GOSHEN >> Like many of their contemporaries, Maria and Manny Miranda do much more than make wine at their vineyard.
At various times at Miranda Vineyard, one can relax on the back porch while sipping one of 10 varieties and overlooking the scenic vines, shop for a few gifts, come for some live music, enjoy a farm-to-table dinner or attend a farmer’s market.
On Friday afternoon, U.S. Sen. Chris Murphy paid a visit to the vineyard to learn a little about the business, its effect on tourism and to tout a little-known agriculture program.
Maria and Manny Miranda bought the property on Ives Road in 1999, began planting in 2001 and opened the vineyard in 2007.
Manny, a “retired” building contractor, comes from Portugal, where his family made wine.
“I remember it from when I was 16 years old and I always wanted to do this,” he told Murphy on Friday afternoon.
Maria joked the she was “just along for the ride” on her husband’s dream but also called it a “labor of love.”
The couple wanted to start a vineyard in the late 1970s but didn’t have the means. Years later they discovered the Goshen property while living in a home down the street. When it came up for sale, they took the plunge.
Today, grapes are grown on approximately 10 of the property’s 30 acres. The couple planted 20 varieties, 10 of which survived. Correspondingly they just received federal approval for their 10th wine variety.
The couple told Murphy about some of the benefits and challenges of running a winery.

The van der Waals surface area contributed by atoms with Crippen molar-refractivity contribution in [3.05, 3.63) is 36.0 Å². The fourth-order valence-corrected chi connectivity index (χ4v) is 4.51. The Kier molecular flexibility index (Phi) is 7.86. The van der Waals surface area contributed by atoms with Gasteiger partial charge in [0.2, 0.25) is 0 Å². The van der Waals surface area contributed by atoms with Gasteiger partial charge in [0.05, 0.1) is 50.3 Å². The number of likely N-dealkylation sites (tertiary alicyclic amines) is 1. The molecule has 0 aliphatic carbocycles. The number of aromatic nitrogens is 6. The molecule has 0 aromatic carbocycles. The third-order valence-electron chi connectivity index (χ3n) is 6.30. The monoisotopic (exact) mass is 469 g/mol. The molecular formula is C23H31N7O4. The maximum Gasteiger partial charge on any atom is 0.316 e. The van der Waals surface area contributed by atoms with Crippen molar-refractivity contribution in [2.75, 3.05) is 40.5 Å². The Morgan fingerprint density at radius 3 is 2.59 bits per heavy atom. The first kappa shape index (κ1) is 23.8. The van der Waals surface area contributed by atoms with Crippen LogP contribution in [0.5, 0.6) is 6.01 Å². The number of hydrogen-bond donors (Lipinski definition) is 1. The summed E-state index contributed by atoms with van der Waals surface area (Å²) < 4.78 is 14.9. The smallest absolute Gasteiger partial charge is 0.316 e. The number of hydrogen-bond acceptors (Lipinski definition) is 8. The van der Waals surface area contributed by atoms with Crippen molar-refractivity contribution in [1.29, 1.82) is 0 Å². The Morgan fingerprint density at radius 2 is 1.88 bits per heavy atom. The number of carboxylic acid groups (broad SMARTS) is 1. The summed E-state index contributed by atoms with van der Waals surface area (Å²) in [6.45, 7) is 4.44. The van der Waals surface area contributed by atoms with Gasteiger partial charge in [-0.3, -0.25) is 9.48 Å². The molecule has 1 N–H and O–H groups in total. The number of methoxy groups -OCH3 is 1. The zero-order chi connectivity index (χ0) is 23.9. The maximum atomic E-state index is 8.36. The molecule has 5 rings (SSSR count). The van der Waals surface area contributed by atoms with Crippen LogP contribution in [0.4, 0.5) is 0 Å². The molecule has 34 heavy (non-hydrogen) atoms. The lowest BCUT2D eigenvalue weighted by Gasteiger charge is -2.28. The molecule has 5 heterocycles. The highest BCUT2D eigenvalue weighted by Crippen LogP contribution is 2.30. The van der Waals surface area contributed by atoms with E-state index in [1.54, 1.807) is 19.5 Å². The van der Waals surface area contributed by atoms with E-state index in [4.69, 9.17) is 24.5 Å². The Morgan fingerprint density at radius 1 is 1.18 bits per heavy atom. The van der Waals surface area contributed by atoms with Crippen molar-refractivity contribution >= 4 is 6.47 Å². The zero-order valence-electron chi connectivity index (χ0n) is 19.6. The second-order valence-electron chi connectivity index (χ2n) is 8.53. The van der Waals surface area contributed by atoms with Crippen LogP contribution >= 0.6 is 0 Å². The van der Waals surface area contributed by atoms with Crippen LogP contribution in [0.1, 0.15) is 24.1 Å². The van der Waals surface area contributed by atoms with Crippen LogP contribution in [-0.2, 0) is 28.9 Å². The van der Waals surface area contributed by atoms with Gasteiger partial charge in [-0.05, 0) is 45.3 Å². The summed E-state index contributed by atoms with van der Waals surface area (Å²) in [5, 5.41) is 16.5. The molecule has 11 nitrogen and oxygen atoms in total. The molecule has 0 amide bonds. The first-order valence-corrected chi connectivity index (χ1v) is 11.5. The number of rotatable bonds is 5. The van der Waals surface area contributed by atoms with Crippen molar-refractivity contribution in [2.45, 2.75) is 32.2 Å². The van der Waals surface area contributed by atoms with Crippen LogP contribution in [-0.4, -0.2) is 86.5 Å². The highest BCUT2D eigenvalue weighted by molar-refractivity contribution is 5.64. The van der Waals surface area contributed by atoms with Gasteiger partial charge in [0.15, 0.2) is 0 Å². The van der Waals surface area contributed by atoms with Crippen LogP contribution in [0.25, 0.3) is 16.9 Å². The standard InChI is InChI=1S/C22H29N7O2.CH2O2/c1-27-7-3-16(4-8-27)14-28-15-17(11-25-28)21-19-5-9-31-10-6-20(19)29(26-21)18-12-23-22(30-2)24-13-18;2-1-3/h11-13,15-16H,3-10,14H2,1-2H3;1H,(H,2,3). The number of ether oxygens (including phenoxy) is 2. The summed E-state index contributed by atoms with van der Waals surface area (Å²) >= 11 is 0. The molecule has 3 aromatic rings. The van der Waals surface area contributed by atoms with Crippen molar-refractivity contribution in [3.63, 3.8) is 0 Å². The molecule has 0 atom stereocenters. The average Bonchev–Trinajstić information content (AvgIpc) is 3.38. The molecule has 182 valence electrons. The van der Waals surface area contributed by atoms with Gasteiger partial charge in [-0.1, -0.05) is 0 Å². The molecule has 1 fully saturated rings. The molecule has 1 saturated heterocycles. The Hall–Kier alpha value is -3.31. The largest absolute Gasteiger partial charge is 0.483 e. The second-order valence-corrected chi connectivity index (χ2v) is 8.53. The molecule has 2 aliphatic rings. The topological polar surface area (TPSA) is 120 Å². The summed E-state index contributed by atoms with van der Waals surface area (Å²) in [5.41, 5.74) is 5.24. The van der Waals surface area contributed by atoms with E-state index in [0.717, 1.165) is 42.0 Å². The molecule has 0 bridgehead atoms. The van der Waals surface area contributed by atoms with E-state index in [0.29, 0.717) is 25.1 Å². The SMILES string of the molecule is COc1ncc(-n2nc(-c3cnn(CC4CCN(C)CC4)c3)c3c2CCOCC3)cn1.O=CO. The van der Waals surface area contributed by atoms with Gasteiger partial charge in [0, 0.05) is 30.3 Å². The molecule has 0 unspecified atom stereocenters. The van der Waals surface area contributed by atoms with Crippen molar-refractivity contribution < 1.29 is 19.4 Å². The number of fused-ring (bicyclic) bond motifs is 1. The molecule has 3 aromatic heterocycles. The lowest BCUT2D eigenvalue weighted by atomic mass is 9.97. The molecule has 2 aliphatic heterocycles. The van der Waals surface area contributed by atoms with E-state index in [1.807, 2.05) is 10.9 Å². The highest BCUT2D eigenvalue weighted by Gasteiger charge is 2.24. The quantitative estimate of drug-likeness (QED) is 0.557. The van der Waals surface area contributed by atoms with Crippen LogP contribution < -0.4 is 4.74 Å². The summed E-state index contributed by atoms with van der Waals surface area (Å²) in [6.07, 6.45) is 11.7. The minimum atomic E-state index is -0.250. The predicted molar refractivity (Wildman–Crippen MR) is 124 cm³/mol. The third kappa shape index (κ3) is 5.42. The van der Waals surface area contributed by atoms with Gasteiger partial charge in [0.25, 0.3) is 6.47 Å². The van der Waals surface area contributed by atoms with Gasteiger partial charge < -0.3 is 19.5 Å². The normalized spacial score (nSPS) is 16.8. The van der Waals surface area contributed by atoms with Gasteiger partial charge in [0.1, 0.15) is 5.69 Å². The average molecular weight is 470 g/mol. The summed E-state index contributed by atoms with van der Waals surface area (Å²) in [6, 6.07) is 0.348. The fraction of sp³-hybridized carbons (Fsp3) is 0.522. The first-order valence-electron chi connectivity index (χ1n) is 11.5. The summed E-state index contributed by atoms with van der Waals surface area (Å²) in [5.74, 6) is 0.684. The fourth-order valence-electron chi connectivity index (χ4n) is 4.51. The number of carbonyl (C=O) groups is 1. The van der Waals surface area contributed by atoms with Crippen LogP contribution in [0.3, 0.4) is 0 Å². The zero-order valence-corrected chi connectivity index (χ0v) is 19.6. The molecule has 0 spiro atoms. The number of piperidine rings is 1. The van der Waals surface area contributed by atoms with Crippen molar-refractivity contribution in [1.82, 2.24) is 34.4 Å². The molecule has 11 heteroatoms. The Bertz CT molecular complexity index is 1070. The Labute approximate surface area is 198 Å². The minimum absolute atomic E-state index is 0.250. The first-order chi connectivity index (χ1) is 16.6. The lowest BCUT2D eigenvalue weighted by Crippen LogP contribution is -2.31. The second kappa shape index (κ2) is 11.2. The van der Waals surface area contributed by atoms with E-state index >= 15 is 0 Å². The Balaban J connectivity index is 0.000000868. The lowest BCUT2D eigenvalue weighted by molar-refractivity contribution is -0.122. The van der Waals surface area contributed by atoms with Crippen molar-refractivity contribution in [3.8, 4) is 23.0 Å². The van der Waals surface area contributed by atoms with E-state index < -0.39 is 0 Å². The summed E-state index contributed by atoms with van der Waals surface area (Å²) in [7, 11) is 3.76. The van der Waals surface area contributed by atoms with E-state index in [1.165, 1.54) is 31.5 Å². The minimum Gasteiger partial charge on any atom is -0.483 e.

The industry has grown dramatically since Sherman Haight established the state’s first in the late 1970s in Litchfield. In 2007, there were 20 in the state. Now it’s up to 33, 25 of which are part of the Connecticut Wine Trail, said Maria Miranda, secretary of the Connecticut Vineyard and Winery Association. Making wine can be a time consuming process. Bringing a red wine to market, for example, is a six-year-process — four years from planting to harvest and another two aging the wine.
“Making the wine is not the hard part; it’s growing the grapes,” Maria Miranda said.
However, one huge factor in the success of vineyards was the development of cold hardy varieties, developed at Cornell and elsewhere, Manny Miranda said.
At Miranda, Manny goes for a traditional approach, still using oak barrels to age the wine, although they are more expensive — approximately $500 — than newer stainless varieties and only last about five years.
Maria said the state’s vineyards add a lot to the economy, attracting out-of-state visitors that frequent local restaurants and often stay overnight. She praised the state’s “Passport” program in which vineyard visitors carry a booklet to different vineyards. Those who get stamps from at least 16 by Nov. 8 can win prizes, including a trip for two to Spain.
But while pointing out that she realized Murphy is at the federal level, she did tell the senator that business in the state is challenging in some ways, such as the cost of payroll benefits.
“It’s a heavy load for small businesses,” she said.
In addition to learning about the vineyard, Murphy said, he did want to point out one federal program the state has used very little. Value Added Producer Grants, administered by the U.S. Department of Agriculture, are 50-percent matching funds for innovative bio-products or marketing. It was a $30 million program for 2015 and has been around for at least six years.
Very few in Connecticut have been funded, Murphy said. One of those that did receive 2010 grant was Freund’s Farm in East Canaan. Freund’s Farm is known for their innovative cow pots, made from composted cow manure.
Murphy said it’s the kind of program he’d like to see more local producers look at and one that could be a model for the future.
“It’s a perfect example where the farm bill can move away from subsidizing big corn growers in the midwest and help small producers in New England,” he said.
So while winemakers are already contributing much to the state, there might be even more opportunities, Murphy said.
“I think it’s a big part of Comneccinst‘s economic future,” he said.